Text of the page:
Friday, May 23, 2008

Thoughts on the Mortgage Crisis and Property Tax

On May 21 I had a rare opportunity go down to Capitol Hill to testify before the Domestic Policy Subcommittee of the Oversight and Government Reform Committee of the U.S. House of Representatives on the Neighborhood Stabilization Act of 2008 (HR 5818) dealing with the sub-prime mortgage crisis. It was great to speak to former local government officials (Chair, Rep. Dennis Kucinich was former Mayor of Cleveland) and talk about the critical issue of protecting neighborhoods from the risk of homes being abandoned due to foreclosure.

Speaking on behalf of the National Association of Counties, the United States Conference of Mayors, the National Association of Local Housing Finance Agencies and the National Community Development Association, I had the opportunity to point out that even in a relatively affluent community like Montgomery County, the foreclosure rate had increased 800% over last year. While our numbers are nothing like those in places like Flint, Michigan, they certainly are worrying.

I also mentioned my long term concern about how the potential for deteriorating property values can affect our ability to provide necessary services due to our heavy reliance on the property tax for revenue. (This basic issue is indeed shared across the country.)

That leads me to my next question for my constituents.

Now that we have concluded our struggle with the budget, what are your suggestions for decreasing our reliance on the residential property tax to fund government services? In this last round of budget review and tax raising, I cannot, for the life of me, see how we can go any further. Certainly many Montgomery County residents have e-mailed me to say we have gone too far already. Others have said thanks for funding a service that is important to them. But finding the right balance between desired services, and our ability to pay, is the inevitable and constant struggle in the budget.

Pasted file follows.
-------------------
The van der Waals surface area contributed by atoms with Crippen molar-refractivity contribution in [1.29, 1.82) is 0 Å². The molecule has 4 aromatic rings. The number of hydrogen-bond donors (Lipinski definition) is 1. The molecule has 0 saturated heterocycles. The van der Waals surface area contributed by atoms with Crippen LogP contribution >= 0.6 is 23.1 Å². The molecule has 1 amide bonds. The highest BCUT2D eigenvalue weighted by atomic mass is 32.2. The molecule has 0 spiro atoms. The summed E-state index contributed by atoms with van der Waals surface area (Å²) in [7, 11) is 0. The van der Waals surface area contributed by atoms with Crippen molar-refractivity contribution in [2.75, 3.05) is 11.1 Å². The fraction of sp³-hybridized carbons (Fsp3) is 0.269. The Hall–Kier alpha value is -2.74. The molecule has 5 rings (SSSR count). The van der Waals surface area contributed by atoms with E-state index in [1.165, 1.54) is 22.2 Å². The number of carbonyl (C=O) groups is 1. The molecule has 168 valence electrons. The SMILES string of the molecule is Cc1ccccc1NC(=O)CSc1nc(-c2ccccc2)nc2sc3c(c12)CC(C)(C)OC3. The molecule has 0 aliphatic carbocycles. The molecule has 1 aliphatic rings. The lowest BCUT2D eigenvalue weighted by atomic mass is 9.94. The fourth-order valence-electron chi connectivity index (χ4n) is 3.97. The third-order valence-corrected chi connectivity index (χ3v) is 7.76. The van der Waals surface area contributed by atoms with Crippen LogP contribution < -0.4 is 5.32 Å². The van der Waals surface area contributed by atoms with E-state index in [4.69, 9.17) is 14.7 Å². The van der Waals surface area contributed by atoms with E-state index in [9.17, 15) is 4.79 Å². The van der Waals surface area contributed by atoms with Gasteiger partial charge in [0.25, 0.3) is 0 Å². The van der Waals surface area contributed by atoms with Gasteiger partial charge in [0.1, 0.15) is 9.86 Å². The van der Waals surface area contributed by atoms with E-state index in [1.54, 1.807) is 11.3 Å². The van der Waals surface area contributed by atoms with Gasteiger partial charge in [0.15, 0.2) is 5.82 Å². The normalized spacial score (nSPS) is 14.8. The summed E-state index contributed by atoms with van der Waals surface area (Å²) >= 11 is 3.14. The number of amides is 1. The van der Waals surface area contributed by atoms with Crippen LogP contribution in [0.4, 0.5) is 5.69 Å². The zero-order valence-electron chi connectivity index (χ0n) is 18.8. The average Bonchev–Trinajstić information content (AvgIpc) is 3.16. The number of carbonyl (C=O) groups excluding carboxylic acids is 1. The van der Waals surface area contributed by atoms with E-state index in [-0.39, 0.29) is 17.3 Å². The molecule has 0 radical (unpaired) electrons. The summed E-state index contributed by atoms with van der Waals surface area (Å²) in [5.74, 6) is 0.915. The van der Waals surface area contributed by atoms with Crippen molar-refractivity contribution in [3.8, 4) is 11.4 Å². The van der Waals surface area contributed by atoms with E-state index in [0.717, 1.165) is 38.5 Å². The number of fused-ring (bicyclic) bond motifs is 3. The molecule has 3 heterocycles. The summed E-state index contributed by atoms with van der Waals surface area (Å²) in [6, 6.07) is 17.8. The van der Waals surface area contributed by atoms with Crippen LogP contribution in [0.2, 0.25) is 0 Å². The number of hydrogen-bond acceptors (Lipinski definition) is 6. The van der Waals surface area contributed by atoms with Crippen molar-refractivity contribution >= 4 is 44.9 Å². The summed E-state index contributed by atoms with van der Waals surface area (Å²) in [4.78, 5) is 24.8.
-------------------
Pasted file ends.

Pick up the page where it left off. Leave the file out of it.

Do you have any good ideas on what policies we should pursue in the coming year to keep us from demanding any more from the residential property tax base? I personally cannot see how reducing employee compensation in order to add more services is fair or even doable, but I am all ears as to your suggestions.

4 comments:

Anonymous said...

I was very proud to hear you on C-SPAN radio this afternoon during the committee meeting on the hill. The committee weren't the only ones to learn from your comments. No suggestions yet, but I'm thinking, I'm thinking. I know you have your finger on the pulse of this issue.

Foreclosure said...
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Anonymous said...

How is the CASA of Maryland funded? I don't see it mentioned in any of the budget documents. Plus the budget documents should all be consolidated as one PDF or download (zip).

Anonymous said...

I'm sorry, but there is just no excuse for increasing spending and funding the county employee pay raises when the rest of us are getting no raise at all while watching every other expense go up. Yes, services are great, but we just can't keep spending! The budget should be cut, not increased. I have reached the end of the line and I am looking to move my business, along with a couple of dozen jobs, out of Montgomery County to someplace where government understands how to say "no" to spending requests.